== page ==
In most cases if you’re running a two-monitor display, then you can simply open the Ubuntu display preferences dialog box by selecting System from the Dash, and then selecting Preferences followed by Display. You will have a window featuring two different displays you can simply drag around to configure multiple desktops on. Unfortunately, this doesn’t always work.
If you’re having difficulty with this, then you may need to use a command called xrandr to make the display changes permanent. This advice will work for all graphical versions of Ubuntu, whether you’re using Unity, KDE Plasma, GNOME-Shell, LXDE, Xfce4 or any other desktop environment. It won’t work with text-only versions of Ubuntu Server, however.
Using xrandr to Configure Two Monitors
Open up a graphical terminal from the Ubutnu Dash, the LXDE menu, the Whisker menu in Xfce4 or by holding CTRL, ALT and pushing T in any version of Ubuntu. Type nano .xinitrc and push return. If you have an existing startup script then push Page Down until you’re at the bottom of it, but most installations of Ubuntu won’t have a standard .xinitrc script so you can start your own.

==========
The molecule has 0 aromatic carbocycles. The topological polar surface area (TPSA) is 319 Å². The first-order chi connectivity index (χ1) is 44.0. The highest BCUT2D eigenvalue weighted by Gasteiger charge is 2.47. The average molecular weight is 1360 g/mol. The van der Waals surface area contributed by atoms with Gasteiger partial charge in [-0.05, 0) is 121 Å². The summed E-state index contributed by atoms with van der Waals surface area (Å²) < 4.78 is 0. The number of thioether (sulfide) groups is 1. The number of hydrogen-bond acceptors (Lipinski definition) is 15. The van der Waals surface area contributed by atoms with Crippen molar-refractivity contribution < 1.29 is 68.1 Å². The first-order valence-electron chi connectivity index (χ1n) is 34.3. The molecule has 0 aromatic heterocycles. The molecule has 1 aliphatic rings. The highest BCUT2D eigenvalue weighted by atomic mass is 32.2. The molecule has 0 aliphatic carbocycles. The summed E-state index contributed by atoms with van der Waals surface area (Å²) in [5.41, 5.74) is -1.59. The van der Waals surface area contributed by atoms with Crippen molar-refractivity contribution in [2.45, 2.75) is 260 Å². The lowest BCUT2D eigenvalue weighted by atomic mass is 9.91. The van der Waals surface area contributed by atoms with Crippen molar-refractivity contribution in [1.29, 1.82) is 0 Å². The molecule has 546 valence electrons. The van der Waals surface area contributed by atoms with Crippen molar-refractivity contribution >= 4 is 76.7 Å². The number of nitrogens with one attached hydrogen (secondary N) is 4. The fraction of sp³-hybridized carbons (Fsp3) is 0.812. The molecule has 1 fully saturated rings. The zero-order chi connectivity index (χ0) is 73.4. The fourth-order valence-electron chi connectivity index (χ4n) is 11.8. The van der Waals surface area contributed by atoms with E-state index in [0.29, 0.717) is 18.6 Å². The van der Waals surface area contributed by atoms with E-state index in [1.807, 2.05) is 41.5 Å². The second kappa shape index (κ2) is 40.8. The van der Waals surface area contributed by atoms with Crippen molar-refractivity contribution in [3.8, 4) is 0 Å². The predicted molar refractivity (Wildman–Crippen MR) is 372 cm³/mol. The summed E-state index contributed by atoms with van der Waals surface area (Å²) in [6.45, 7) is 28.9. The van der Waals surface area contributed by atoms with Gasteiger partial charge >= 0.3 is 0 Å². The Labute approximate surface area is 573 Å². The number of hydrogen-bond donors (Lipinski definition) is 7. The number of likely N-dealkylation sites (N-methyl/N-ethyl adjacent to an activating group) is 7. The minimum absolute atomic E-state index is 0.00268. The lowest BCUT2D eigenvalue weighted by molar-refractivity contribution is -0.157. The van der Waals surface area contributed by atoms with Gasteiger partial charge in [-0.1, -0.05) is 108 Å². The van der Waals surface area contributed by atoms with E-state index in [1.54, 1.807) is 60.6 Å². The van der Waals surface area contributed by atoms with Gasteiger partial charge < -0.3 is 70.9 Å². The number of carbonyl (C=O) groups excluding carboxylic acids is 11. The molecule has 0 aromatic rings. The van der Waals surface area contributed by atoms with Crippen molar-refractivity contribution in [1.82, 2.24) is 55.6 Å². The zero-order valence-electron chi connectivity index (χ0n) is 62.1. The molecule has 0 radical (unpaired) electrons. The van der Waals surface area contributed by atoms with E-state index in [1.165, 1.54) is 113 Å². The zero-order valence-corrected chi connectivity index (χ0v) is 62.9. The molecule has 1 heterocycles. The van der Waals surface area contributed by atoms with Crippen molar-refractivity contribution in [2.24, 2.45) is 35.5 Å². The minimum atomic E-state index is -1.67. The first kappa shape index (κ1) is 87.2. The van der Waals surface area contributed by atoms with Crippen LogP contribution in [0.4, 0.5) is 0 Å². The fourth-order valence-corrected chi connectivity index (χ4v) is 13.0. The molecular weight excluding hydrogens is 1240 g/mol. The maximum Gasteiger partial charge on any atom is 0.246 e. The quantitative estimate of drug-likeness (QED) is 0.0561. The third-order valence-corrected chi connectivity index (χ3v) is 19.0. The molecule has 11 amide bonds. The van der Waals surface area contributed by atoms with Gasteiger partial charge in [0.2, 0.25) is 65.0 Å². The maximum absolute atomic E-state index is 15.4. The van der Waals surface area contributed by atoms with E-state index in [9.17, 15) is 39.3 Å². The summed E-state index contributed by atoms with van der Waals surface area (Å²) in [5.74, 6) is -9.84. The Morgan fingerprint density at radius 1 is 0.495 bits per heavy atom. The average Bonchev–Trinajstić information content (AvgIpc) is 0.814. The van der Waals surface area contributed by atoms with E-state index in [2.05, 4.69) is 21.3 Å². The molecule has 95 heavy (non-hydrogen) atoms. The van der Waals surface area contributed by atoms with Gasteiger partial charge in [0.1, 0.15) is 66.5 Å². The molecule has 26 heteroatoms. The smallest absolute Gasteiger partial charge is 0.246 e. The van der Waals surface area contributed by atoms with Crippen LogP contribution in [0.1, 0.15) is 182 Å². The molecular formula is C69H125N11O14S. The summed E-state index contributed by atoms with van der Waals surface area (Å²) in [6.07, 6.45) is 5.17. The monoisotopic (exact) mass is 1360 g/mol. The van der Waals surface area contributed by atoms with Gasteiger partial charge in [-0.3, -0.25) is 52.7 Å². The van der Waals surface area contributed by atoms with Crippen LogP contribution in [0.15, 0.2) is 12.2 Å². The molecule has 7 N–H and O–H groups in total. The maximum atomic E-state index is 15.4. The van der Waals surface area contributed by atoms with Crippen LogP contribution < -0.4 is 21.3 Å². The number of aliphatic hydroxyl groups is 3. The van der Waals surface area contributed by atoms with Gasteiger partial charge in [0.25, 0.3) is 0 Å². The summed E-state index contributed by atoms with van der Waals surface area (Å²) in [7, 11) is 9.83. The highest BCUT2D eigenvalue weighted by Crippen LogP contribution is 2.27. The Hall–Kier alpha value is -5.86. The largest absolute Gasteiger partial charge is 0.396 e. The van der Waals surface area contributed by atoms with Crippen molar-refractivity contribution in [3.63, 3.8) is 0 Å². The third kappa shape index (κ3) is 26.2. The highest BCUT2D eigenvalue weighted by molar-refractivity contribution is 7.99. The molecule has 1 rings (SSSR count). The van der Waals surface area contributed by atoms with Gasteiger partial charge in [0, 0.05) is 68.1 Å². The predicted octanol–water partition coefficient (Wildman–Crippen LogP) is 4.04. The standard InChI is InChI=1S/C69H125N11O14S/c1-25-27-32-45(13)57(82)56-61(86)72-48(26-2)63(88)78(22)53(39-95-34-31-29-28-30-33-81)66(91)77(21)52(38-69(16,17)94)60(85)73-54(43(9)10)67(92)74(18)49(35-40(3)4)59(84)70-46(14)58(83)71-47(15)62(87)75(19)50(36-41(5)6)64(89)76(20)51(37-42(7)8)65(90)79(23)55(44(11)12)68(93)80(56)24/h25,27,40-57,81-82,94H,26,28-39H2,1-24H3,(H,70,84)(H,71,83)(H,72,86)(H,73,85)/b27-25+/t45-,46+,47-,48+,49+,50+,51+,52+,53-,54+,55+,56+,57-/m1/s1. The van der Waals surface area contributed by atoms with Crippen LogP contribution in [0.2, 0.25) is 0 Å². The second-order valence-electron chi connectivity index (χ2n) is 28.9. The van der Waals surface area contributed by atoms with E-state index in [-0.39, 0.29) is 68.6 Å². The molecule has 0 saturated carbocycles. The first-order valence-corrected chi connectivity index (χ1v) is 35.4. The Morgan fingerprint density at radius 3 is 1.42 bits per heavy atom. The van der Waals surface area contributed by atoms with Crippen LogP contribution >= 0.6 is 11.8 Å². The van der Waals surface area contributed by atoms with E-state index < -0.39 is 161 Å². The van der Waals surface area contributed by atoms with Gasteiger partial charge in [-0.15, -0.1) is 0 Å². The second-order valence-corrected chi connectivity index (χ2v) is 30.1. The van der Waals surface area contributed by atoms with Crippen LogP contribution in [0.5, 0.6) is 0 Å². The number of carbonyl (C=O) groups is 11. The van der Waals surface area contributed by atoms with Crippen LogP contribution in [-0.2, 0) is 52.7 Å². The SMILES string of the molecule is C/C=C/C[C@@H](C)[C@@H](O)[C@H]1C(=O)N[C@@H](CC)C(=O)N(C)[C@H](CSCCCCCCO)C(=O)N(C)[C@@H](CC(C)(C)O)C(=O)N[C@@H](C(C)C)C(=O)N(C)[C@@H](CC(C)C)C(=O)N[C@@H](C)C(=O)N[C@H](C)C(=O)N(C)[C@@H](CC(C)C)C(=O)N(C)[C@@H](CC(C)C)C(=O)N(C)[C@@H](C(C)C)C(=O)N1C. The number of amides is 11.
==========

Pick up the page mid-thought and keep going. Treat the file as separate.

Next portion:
If you see a line like xmonad or any other multi-screen window manager without an ampersand after it, add one after a space like xmonad & so that they execute in the background. You then need to add a line at the bottom that reads:
xrandr –output DP2 –auto –left-to DP1
You might have to change the DP2 and DP1 settings around if the displays are swapped. Once you’ve written the line, hold CTRL and push X, then push y to save it. Restart your machine to test if the settings are working. If not, then try switching the designations and restart. If you’re still not getting the multiple monitor display to work correctly, then open the graphical terminal back up and just type xrandr at it and push return. It will give you a list of connected displays, which might alternatively have names like DFP1, CRT1 or something similar that you could use instead of DP2 and DP1 in the xrandr line in the .xinitrc script.
You should then have one desktop on each monitor.
If you’re running custom schemes or any custom window managers, then these will still work regardless of what type of Ubuntu distribution you’re using. You can even use two different sets of wallpaper if you’d like.
Drag applications to the edges of the window to position them on either of your two monitors.